So we made it, with minimal damage. And before I start to talk about the immense city of Tokyo, I need to dive straight into one of the most important aspects of life ... food.
Everyone I spoke to prior to leaving for Japan really were not joking when they said the food was incredible. To balance out the miles and miles of walking we did, we managed to scoff enough food to edge us towards sumo-weight.
And as much as everyone raves about the sushi, with the larger ratio of fish to rice, as it should be and not a ball of rice with a snippet of fish on top (learn from this Yo Sushi!), we've really indulged in everything else Tokyo has to offer. My two highlights so far have to have been the Takoyaki and the Okonomiyaki.
Takoyaki is your late night cheesy chips, your 5am kebab and your dominoes takeaway order. Or in my case, breakfast, lunch and dinner. There was many a jolly whiskey drinker in the typical cosy restaurant at the Roppongi crossing, and the smell was enough to feed me with one sniff. We watched mesmerised by the the chef wielding the two chopstick-like prongs as he spun these mysterious balls over a special hot plate. First the batter went in, then the chopped up tako (octopus), green onion, some tenkasu (tempura scraps) and finally some katsuobushi (dried bonito). And quicker than you can say dumpling he was spinning away. They were served steaming hot with a sprinkle of green laver (gonori) and shavings of katsuobushi.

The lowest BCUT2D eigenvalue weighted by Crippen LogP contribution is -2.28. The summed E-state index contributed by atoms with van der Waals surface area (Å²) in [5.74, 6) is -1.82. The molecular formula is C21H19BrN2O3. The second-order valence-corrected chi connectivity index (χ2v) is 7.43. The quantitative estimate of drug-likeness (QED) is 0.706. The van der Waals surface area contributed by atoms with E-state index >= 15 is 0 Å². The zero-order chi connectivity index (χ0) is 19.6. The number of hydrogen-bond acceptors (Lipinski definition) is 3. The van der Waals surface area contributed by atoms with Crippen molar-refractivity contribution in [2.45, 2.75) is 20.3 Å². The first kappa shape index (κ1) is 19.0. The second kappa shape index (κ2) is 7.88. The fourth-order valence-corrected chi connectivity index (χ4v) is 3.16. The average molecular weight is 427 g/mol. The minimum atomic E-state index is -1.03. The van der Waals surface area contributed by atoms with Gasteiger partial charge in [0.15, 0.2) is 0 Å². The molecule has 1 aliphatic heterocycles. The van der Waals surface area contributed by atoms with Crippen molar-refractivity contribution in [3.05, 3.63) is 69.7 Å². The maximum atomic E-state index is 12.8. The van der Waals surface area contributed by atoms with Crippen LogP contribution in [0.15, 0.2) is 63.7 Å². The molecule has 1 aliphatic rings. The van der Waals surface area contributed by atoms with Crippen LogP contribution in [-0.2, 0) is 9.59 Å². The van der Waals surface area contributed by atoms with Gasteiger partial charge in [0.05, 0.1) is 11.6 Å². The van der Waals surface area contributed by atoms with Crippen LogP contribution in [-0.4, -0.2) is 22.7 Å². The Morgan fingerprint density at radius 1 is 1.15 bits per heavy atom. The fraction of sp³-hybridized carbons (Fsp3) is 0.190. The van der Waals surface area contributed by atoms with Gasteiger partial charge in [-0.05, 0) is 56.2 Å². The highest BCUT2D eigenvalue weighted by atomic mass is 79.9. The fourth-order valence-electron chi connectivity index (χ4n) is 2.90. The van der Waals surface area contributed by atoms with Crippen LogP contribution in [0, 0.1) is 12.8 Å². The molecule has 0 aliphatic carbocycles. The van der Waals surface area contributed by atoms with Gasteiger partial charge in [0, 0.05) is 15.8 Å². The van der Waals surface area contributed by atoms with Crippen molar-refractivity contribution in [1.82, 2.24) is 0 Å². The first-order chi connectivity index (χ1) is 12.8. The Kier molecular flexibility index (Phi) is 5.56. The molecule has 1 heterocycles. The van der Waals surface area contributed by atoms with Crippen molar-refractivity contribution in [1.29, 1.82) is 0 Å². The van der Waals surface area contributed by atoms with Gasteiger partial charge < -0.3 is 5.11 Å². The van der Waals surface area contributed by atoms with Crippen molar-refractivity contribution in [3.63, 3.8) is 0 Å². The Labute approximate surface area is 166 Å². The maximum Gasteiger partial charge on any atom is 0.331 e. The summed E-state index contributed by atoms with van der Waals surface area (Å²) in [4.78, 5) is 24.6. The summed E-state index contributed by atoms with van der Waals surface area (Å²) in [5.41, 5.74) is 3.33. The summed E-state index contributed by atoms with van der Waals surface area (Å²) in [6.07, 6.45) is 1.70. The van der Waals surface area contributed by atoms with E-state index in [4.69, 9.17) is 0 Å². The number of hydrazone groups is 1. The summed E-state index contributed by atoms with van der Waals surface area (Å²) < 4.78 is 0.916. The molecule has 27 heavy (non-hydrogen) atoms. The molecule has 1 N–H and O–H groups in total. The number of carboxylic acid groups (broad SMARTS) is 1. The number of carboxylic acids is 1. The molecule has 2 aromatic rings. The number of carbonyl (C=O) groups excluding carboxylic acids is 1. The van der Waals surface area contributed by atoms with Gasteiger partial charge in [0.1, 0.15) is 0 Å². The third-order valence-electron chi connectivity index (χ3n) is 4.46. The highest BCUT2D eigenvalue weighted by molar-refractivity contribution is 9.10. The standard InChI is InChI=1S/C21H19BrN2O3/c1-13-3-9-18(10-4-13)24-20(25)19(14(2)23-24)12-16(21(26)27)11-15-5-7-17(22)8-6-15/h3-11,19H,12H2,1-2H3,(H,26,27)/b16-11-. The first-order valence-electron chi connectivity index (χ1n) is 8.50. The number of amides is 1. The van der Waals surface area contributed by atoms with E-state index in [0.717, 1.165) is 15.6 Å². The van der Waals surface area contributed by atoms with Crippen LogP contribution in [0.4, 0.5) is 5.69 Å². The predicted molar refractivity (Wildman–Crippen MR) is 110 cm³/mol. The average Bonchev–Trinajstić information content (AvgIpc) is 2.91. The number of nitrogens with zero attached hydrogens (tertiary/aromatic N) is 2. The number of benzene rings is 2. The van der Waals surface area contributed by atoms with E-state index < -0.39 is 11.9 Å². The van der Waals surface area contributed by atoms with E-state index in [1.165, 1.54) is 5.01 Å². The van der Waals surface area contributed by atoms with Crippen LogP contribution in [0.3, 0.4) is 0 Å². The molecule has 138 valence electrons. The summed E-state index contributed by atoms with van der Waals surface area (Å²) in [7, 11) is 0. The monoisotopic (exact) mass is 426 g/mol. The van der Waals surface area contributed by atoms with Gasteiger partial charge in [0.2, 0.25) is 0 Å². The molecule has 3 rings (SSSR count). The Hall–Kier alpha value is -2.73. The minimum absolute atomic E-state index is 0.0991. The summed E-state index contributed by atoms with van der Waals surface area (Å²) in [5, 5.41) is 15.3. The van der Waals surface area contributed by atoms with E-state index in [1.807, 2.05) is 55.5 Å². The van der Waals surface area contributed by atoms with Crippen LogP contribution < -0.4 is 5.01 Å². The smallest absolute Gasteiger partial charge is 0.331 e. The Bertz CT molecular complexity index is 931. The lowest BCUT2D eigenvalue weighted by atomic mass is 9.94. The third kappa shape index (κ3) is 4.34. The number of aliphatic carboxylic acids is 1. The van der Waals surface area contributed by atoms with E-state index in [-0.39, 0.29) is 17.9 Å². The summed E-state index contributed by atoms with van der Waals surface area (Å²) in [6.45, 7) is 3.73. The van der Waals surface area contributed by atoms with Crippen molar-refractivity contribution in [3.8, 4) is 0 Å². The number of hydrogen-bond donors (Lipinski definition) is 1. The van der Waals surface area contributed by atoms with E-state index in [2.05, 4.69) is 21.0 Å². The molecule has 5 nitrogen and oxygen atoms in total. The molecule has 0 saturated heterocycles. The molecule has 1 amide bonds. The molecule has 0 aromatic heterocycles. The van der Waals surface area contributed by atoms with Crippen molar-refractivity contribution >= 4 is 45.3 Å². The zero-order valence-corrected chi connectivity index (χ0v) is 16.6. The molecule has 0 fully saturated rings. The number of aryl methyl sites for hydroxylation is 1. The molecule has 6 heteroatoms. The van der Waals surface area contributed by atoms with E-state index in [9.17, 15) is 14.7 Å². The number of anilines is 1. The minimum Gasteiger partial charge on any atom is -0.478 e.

Just when I thought my belly couldn't be happier, we fell into a side street and walked into a restaurant that specialised in Okonomiyaki. After the usual awkward English-Japanese lost-in-translation exchange, we ordered the special. We had no idea what it was, but we were sat right in front of the chefs as they expertly chopped, whisked, poured and flipped what can only be described as large omelettes.
It's known as a savoury pancake, and can have a variety of ingredients in it, hence 'okono' meaning 'what you like'. The whole recipe tends to vary based on region, in our case there was pork involved in the layers of egg, yam and various other ingredients.
There is plenty more to come, so save the drool for later.